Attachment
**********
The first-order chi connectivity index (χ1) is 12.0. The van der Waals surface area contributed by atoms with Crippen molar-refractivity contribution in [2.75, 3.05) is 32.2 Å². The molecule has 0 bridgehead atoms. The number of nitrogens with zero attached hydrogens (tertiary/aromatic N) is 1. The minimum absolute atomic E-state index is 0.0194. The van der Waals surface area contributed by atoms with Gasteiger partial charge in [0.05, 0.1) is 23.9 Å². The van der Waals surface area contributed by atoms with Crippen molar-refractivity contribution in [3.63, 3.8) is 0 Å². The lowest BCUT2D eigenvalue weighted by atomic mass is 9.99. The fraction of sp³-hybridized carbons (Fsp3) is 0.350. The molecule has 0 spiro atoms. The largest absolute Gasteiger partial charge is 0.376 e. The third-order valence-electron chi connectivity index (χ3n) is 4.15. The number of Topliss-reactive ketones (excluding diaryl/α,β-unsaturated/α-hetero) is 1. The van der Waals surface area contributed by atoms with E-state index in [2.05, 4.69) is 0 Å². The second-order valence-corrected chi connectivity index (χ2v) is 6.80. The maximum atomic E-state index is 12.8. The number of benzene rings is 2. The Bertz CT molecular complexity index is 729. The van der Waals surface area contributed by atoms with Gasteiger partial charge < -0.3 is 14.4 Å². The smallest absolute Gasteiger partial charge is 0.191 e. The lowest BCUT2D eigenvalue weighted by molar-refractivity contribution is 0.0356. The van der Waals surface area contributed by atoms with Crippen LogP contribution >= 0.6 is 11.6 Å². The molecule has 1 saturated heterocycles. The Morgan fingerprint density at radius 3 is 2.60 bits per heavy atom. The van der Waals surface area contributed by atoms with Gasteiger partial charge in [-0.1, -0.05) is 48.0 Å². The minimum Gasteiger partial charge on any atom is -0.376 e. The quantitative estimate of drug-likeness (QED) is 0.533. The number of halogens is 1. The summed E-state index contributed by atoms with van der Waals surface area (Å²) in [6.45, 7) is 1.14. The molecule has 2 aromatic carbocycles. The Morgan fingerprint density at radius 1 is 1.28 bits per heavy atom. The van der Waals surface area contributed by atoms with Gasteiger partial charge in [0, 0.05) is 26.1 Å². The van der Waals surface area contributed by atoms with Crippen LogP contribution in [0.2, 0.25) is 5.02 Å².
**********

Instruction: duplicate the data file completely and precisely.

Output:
The first-order chi connectivity index (χ1) is 12.0. The van der Waals surface area contributed by atoms with Crippen molar-refractivity contribution in [2.75, 3.05) is 32.2 Å². The molecule has 0 bridgehead atoms. The number of nitrogens with zero attached hydrogens (tertiary/aromatic N) is 1. The minimum absolute atomic E-state index is 0.0194. The van der Waals surface area contributed by atoms with Gasteiger partial charge in [0.05, 0.1) is 23.9 Å². The van der Waals surface area contributed by atoms with Crippen molar-refractivity contribution in [3.63, 3.8) is 0 Å². The lowest BCUT2D eigenvalue weighted by atomic mass is 9.99. The fraction of sp³-hybridized carbons (Fsp3) is 0.350. The molecule has 0 spiro atoms. The largest absolute Gasteiger partial charge is 0.376 e. The third-order valence-electron chi connectivity index (χ3n) is 4.15. The number of Topliss-reactive ketones (excluding diaryl/α,β-unsaturated/α-hetero) is 1. The van der Waals surface area contributed by atoms with E-state index in [2.05, 4.69) is 0 Å². The second-order valence-corrected chi connectivity index (χ2v) is 6.80. The maximum atomic E-state index is 12.8. The number of benzene rings is 2. The Bertz CT molecular complexity index is 729. The van der Waals surface area contributed by atoms with Gasteiger partial charge < -0.3 is 14.4 Å². The smallest absolute Gasteiger partial charge is 0.191 e. The lowest BCUT2D eigenvalue weighted by molar-refractivity contribution is 0.0356. The van der Waals surface area contributed by atoms with Crippen LogP contribution >= 0.6 is 11.6 Å². The molecule has 1 saturated heterocycles. The Morgan fingerprint density at radius 3 is 2.60 bits per heavy atom. The van der Waals surface area contributed by atoms with Gasteiger partial charge in [-0.1, -0.05) is 48.0 Å². The minimum Gasteiger partial charge on any atom is -0.376 e. The quantitative estimate of drug-likeness (QED) is 0.533. The number of halogens is 1. The summed E-state index contributed by atoms with van der Waals surface area (Å²) in [6.45, 7) is 1.14. The molecule has 2 aromatic carbocycles. The Morgan fingerprint density at radius 1 is 1.28 bits per heavy atom. The van der Waals surface area contributed by atoms with Gasteiger partial charge in [0, 0.05) is 26.1 Å². The van der Waals surface area contributed by atoms with Crippen LogP contribution in [0.2, 0.25) is 5.02 Å².